On February 16, the Art Institute of Chicago announced the results of significant new research on five terracotta sculptures—so named Bankoni after a village in present-day Mali where they were found. The objects date from between the 12th and 15th centuries. This places them “among the oldest surviving sculptures from sub-Saharan Africa and among the oldest works of African art in the Art Institute’s collection beyond Egypt,” according to Constantine Petridis, Chair of the Arts of the Americas and Africa and Curator of African Art at the Art Institute of Chicago.
The Art Institute’s Bankoni figures are exceptional, not only for their large size and fine detail, but also for the fact that they have remained as a group throughout history (whereas others have been dispersed). The group’s inclusion in a major traveling exhibition, Caravans of Gold, Fragments in Time: Art, Culture and Exchange Across Medieval Saharan Africa, presented the Art Institute’s Conservation & Science department with an unprecedented opportunity to expand on previous scientific analysis using cutting-edge technology made possible by the University of Chicago Pritzker School of Medicine.
“Thanks to our long-standing relationship with Dr. Michael Vannier, a radiologist at the University of Chicago School of Medicine, we were able to use computed axial tomography or CT scanning—which is basically an X-ray but in 3D—to closely examine the ceramic,” said Rachel Sabino, Objects Conservator in the Department of Conservation & Science at the Art Institute of Chicago. “As each figure went through the scanner we were able to see immediately that they had all been created with the exact same clay and with the exact same fabrication methods. This confirmed for us that our five were conceived as a group from the start and that they aren’t figures from different places or different potters.”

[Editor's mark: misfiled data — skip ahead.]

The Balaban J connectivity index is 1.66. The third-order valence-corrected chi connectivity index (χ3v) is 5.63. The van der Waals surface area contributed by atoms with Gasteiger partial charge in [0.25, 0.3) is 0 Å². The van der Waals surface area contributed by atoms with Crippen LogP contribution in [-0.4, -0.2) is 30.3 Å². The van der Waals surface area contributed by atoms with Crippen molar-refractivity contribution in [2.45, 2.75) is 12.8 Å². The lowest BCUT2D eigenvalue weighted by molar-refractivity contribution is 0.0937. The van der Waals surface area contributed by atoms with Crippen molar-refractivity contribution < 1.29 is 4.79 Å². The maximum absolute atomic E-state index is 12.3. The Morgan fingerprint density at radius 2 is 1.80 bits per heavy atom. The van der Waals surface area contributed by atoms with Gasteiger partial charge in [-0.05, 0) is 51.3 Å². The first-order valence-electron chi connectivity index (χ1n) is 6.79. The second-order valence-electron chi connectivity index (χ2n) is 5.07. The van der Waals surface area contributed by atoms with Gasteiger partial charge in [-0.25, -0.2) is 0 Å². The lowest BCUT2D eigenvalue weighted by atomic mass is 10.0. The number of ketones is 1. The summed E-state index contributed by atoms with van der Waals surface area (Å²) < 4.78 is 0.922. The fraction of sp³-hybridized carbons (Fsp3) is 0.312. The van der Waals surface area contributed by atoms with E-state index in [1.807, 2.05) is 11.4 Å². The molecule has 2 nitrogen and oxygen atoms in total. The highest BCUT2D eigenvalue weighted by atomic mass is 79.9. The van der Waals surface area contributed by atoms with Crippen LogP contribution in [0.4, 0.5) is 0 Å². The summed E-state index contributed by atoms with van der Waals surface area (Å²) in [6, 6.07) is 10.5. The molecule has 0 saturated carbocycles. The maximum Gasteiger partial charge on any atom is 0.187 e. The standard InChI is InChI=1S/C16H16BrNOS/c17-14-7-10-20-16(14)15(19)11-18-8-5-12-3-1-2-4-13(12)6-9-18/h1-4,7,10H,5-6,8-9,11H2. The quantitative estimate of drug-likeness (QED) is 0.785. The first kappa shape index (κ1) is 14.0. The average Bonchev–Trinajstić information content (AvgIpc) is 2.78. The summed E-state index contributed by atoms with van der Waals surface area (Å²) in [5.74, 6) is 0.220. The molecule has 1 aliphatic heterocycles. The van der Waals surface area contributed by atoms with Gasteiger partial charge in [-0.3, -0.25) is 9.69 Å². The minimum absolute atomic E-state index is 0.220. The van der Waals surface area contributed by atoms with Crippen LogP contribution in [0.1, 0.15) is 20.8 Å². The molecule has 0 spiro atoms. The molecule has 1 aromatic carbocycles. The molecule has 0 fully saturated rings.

The results also verified that the sculptures were not “pastiches” made from unrelated fragments of the appropriate age, as is sometimes discovered to be the case with ancient ceramics. Additionally, 3D models generated from the CT data helped pinpoint locations for sample sites to use in thermoluminescence (TL) testing, a specialized technique for dating ceramics. The TL results revealed that the objects were fired between 500 and 800 years ago, older than previous testing had indicated.
These types of collaborations between museums and hospitals have expanded the conservator’s toolkit by giving them access to the most advanced technologies and to equipment that would be otherwise unavailable. Their medical partners’ specialized knowledge guarantees that conservators have the best instrumental protocol available to find answers to their questions and that the results will be interpreted accurately.
“The encyclopedic collection at the Art Institute of Chicago serves as a reference standard for both scholars and the general public, so it’s crucial that the objects on display in service to a museum’s educational and social mission be what they purport to be. To that end, we are absolutely thrilled at the extent to which this partnership has allowed us to see just how ancient, how unique and how exceptional our figures really are,” said Sabino.